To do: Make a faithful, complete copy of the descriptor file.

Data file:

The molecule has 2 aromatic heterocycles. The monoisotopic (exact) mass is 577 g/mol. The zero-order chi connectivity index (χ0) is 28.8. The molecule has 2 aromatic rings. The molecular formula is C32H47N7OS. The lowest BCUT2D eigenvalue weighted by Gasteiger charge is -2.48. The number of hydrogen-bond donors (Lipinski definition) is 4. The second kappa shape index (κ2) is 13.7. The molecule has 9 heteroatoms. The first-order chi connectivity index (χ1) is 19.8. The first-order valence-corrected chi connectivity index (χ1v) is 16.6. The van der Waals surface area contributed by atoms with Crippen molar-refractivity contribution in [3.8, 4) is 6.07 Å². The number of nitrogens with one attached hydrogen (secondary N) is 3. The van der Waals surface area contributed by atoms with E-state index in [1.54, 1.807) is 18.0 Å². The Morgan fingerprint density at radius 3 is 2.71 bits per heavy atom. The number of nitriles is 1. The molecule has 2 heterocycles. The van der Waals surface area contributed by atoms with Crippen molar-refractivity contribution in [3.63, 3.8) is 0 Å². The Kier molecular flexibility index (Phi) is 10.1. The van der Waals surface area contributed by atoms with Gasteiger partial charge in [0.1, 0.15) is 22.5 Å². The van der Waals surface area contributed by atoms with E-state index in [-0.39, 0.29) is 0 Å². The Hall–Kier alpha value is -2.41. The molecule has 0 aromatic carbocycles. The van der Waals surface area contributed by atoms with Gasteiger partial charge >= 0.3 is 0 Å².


The molecule has 2 aromatic heterocycles. The monoisotopic (exact) mass is 577 g/mol. The zero-order chi connectivity index (χ0) is 28.8. The molecule has 2 aromatic rings. The molecular formula is C32H47N7OS. The lowest BCUT2D eigenvalue weighted by Gasteiger charge is -2.48. The number of hydrogen-bond donors (Lipinski definition) is 4. The second kappa shape index (κ2) is 13.7. The molecule has 9 heteroatoms. The first-order chi connectivity index (χ1) is 19.8. The first-order valence-corrected chi connectivity index (χ1v) is 16.6. The van der Waals surface area contributed by atoms with Crippen molar-refractivity contribution in [3.8, 4) is 6.07 Å². The number of nitrogens with one attached hydrogen (secondary N) is 3. The van der Waals surface area contributed by atoms with E-state index in [1.54, 1.807) is 18.0 Å². The Morgan fingerprint density at radius 3 is 2.71 bits per heavy atom. The number of nitriles is 1. The molecule has 2 heterocycles. The van der Waals surface area contributed by atoms with Crippen molar-refractivity contribution in [3.63, 3.8) is 0 Å². The Kier molecular flexibility index (Phi) is 10.1. The van der Waals surface area contributed by atoms with Gasteiger partial charge in [0.1, 0.15) is 22.5 Å². The van der Waals surface area contributed by atoms with E-state index in [-0.39, 0.29) is 0 Å². The Hall–Kier alpha value is -2.41. The molecule has 0 aromatic carbocycles. The van der Waals surface area contributed by atoms with Gasteiger partial charge >= 0.3 is 0 Å².